The Steller storytelling framework
I can still hear Mrs. Carlson, my third-grade teacher, saying from the front of the room. She was giving us one of the earliest writing assignments I can remember. I later wrote something about a zebra, and allegedly that notebook still exists somewhere. Who could have guessed that my third-grade composition lesson would still be with me today? And Mrs. Carlson was not wrong.
Beginning, middle, and end are the building blocks of any story, and business stories are no different. But there is a more descriptive way of approaching these three literary acts. After all, we’re not in third grade anymore.
From now on, let’s try thinking of them as normal, explosion, and new normal… Let’s take a closer look at each of these three story pieces that make up the Steller storytelling framework.
To tell a good story, one your audience will care about and invest in, you have to start off strategically by establishing the normal. The way things were before something changed. The normal is where you take a little bit of time to include the key components of a story: introduce the identifiable characters and their emotions. This is also where you include a few details that create a sense of familiarity for the audience, drawing them in. They let down their guards. They put themselves in the characters’ shoes.
Done right, throughout the process of the normal, the audience is saying to themselves, “I recognize that person. Yes, I understand what this is about. Yes, I can see how they would feel that way.” The guy on the plane who left his glasses. A couple falling in love. A young, future American president with charm who had to have that amazing French cologne. We’ll talk more about the normal throughout the next section of the book [Stories that Stick], but for now know that this is the most important part of the story. The normal is where you include the components. The normal is where you give your audience a reason to care. The normal is the part most people leave out, which is why their stories don’t stick.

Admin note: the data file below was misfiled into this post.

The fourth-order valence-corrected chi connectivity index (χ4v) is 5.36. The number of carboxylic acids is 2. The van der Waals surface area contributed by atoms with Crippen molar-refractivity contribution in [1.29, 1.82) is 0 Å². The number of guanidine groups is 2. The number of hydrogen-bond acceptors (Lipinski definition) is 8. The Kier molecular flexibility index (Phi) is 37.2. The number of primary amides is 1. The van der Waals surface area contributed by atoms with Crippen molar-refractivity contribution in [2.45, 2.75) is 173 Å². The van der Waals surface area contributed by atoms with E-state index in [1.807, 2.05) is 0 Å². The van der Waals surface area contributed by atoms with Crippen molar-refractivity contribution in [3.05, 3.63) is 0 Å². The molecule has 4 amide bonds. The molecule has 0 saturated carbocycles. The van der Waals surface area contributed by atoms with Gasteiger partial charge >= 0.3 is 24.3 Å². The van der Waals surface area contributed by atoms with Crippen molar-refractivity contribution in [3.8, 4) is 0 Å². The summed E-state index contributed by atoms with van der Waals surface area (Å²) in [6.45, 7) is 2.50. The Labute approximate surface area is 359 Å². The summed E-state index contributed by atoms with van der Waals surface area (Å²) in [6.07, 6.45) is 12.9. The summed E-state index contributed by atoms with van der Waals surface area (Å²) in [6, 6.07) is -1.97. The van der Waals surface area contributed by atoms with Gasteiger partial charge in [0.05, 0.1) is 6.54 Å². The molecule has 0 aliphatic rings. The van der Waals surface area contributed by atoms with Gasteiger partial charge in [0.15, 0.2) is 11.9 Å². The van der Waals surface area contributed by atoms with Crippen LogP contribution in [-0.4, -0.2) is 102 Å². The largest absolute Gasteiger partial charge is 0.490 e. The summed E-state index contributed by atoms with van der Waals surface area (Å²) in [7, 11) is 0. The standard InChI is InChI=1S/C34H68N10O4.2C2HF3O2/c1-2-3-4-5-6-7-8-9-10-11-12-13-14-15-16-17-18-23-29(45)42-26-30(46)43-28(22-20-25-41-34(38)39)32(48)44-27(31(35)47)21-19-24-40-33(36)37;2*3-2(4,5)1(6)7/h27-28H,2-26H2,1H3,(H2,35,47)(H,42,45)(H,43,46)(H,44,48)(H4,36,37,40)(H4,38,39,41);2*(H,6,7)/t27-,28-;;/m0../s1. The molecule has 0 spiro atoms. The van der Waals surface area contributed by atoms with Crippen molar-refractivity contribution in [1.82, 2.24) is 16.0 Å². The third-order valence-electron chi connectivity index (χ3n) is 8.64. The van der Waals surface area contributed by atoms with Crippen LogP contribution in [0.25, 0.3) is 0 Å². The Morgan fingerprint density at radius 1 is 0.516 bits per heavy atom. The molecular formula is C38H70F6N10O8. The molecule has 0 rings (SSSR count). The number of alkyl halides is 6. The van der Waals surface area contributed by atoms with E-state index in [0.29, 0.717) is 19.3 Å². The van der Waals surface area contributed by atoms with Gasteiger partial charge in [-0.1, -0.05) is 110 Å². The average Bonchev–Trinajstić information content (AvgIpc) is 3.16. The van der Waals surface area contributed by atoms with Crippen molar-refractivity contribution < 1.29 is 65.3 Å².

Admittedly, the word explosion is a little aggressive. It implies blood or injury or fire. That is not necessarily the case in your story, though. The explosion, for our purposes, is simply the happening. It could be a big thing or a small thing, a good thing or a bad thing. Most importantly, it’s the moment things change. Perhaps it is a realization or a decision. It may be an actual event. Whatever the case, the explosion is the point in the story where things were going along as normal and then suddenly they are different. Good different, bad different, doesn’t matter. For now, remember: Normal: Things are how they are. Explosion: Something happens. New Normal: Things are different.
The third and final phase is the new normal. This is where you share with your audience what life is like now, after the explosion. You tell them what you know now, why you are wiser or stronger or how you improved (or are still trying to improve) as a result. It could be a moral. It could be when a client lived happily ever after, after using your product or service. It could include a call to action. However it comes together, the new normal is why storytelling works as a strategy to convey a point or enhance a message and not just to entertain. The new normal is what makes a story worth listening to in business.
Excerpted with permission from Stories that Stick by Kindra Hall, copyright Kindra Hall.